Some investors have great analytical skills in assessing current and potential future investments, but the best investors also possess an uncanny ability to both recognize and combat their own behavioral tendencies when making investment decisions. This was the topic of Charles “Charlie” Bobrinskoy’s presentation to a packed room of eager members of CFA Society Chicago and local investment professionals at the Society’s Distinguished Speaker Series luncheon held on May 15, 2019. The program titled, “Combating Unhealthy Behavioral Tendencies in an Investment Firm” discussed how Bobrinskoy’s firm Ariel Investments has adjusted its investment process to incorporate the latest academic findings in the field of Behavioral Economics, and how these process improvements have helped Ariel’s flagship Mutual Fund, The Ariel Fund, become number #1 in its mid-cap value category over the last 10 years.
As way of background, Charles Bobrinskoy is the vice chairman and head of Investment Group for Ariel Investments. Headquartered in Chicago, the firm offers six mutual funds for individual investors and defined contribution plans as well as separately managed accounts for institutions and high net worth individuals. He manages their focused value strategy—an all-cap, concentrated portfolio of U.S. stocks. Bobrinskoy also spearheads Ariel’s thought leadership efforts and takes an active role in representing Ariel’s investment strategies with prospective investors, clients and major media. Additionally, he is a member of the Ariel Investments board of directors. Bobrinskoy is frequently quoted in various news publications such as The Wall Street Journal, Barron’s, Money and USA Today, is a regular contributor to CNBC, and is frequently a guest on Bloomberg Radio.
Many in the room with a CFA curriculum under their belts were familiar with the inherent behavioral biases in our decision making, but Brobinskoy started off by suggesting that he not only was going to share with us the most influential biases, but more importantly, he was going to teach us how to combat them. Some economists believe that no matter how much we recognize behavioral biases, we are helpless in trying to combat them. Bobrinskoy and Ariel Investments don’t believe this, and they have purposefully instituted structural processes to combat each bias.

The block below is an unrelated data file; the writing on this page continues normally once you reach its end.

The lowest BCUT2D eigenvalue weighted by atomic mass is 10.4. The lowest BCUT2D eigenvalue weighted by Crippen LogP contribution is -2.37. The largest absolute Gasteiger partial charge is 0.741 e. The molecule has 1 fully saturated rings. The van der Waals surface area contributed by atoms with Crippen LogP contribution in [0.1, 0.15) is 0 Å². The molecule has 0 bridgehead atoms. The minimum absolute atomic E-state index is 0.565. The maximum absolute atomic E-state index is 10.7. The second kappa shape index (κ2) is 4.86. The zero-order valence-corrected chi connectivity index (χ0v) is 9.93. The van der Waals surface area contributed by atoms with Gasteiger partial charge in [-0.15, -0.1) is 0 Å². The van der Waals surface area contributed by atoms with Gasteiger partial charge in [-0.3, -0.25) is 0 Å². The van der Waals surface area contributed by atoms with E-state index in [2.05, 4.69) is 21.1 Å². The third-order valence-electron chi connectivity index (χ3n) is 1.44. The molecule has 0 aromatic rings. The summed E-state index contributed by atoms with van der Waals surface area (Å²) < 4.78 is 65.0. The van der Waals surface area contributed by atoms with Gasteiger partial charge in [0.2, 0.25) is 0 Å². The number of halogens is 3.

Before jumping into each bias, there are four common observations in the markets that defy efficient markets. The existence of behavioral finance is why each of these market anomalies exist.
- Stocks beat bonds over the long term.
- Until the last 10 years, value has consistently outperformed growth.
- Small caps outperform large caps.
- And finally, there is momentum in every asset class.
Here is what we learned by bias, in no particular order.
- Confirmation bias. The tendency to seek data that is compatible with beliefs currently held and to reject conflicting data. Unfortunately, the smarter you are, the more susceptible you are to confirmation bias. A common example is people watch Fox News if they are a Republican and MSNBC if they are a Democrat.
Ways to combat: Appoint a fellow research analyst to play Devil’s Advocate. Challenging another analyst’s assumptions is inherently difficult because it creates conflict. Official appointment of a devil’s advocate actually removes the conflict inherent in challenging someone else’s assumptions because it is his/her job to contradict initial assumptions.
- Overconfidence bias. The tendency to overestimate what one knows and underestimate the uncertainties of the future.
Ways to combat: Place probabilities on outcomes, and ask for feedback on those probabilities. Ask questions to narrow down the range on probabilities.
- Anchoring on prior estimates. The tendency to adjust prior estimates insufficiently when presented with new information. This is why momentum exists in the markets.
Ways to combat: You need a culture that does not penalize analysts for revisions. Encourage analysts to change their views based on new information that is learned in the market.
- Loss Aversion. The tendency to overweight losses relative to gains. This is why there an equity premium. Investors are willing to accept a certain $5 gain, versus an expected return of $10.
Ways to combat: Ignore your costs basis. Examine each investment decision as if you didn’t own the stock. Ask yourself, “Would you buy it again today?”
- Endowment Effect. The tendency to overvalue that which one owns versus that which one doesn’t own.
Ways to combat: Keep a watch list of what you don’t own that is comparable to what you do own. Look at the data as if you didn’t have any portfolio positions in play and ask, “If I had fresh capital, what would I own today?”
- Reliance on Intuition over Data. The tendency to think one’s gut instinct is superior to data and to overestimate the significance of very small samples. Model based decisions are always better than guy instinct.
Ways to combat: Always trust the data over intuition. Ask yourself if a decision is data based or on gut instinct.
- Vividness/Recency effect. The tendency to measure frequency by one’s ability to think of example which in turn produces a tendency to overweight recent examples.
Ways to combat: Be required to have several examples to prove your point.
For further reading, Brobinskoy suggested three books:
- Thinking in Bets by Annie Duke.
- Thinking Fast and Slow by Daniel Kahneman
- Misbehaving: The Making of Behavioral Economics by Richard Thaler
Last but not least, if you’re a Republican, challenge yourself to watch MSNBC. If you’re a Democrat, challenge yourself to watch Fox News!